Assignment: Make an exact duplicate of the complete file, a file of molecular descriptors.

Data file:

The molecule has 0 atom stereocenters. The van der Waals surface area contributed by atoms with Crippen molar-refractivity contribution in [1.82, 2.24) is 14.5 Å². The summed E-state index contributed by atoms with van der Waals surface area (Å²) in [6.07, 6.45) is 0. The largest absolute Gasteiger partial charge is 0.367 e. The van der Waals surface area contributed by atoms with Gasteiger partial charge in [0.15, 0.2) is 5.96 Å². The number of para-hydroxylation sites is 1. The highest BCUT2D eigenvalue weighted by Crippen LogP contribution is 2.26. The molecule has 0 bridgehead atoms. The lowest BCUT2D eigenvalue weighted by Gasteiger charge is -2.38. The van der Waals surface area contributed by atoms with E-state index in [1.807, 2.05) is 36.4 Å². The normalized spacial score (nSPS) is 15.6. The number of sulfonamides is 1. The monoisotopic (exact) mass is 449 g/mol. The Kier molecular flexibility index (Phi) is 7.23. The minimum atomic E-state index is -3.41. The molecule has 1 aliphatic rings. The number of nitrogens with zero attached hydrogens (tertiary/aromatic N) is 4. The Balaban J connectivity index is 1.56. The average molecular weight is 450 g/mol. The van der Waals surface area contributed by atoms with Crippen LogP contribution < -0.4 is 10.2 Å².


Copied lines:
The molecule has 0 atom stereocenters. The van der Waals surface area contributed by atoms with Crippen molar-refractivity contribution in [1.82, 2.24) is 14.5 Å². The summed E-state index contributed by atoms with van der Waals surface area (Å²) in [6.07, 6.45) is 0. The largest absolute Gasteiger partial charge is 0.367 e. The van der Waals surface area contributed by atoms with Gasteiger partial charge in [0.15, 0.2) is 5.96 Å². The number of para-hydroxylation sites is 1. The highest BCUT2D eigenvalue weighted by Crippen LogP contribution is 2.26. The molecule has 0 bridgehead atoms. The lowest BCUT2D eigenvalue weighted by Gasteiger charge is -2.38. The van der Waals surface area contributed by atoms with E-state index in [1.807, 2.05) is 36.4 Å². The normalized spacial score (nSPS) is 15.6. The number of sulfonamides is 1. The monoisotopic (exact) mass is 449 g/mol. The Kier molecular flexibility index (Phi) is 7.23. The minimum atomic E-state index is -3.41. The molecule has 1 aliphatic rings. The number of nitrogens with zero attached hydrogens (tertiary/aromatic N) is 4. The Balaban J connectivity index is 1.56. The average molecular weight is 450 g/mol. The van der Waals surface area contributed by atoms with Crippen LogP contribution < -0.4 is 10.2 Å².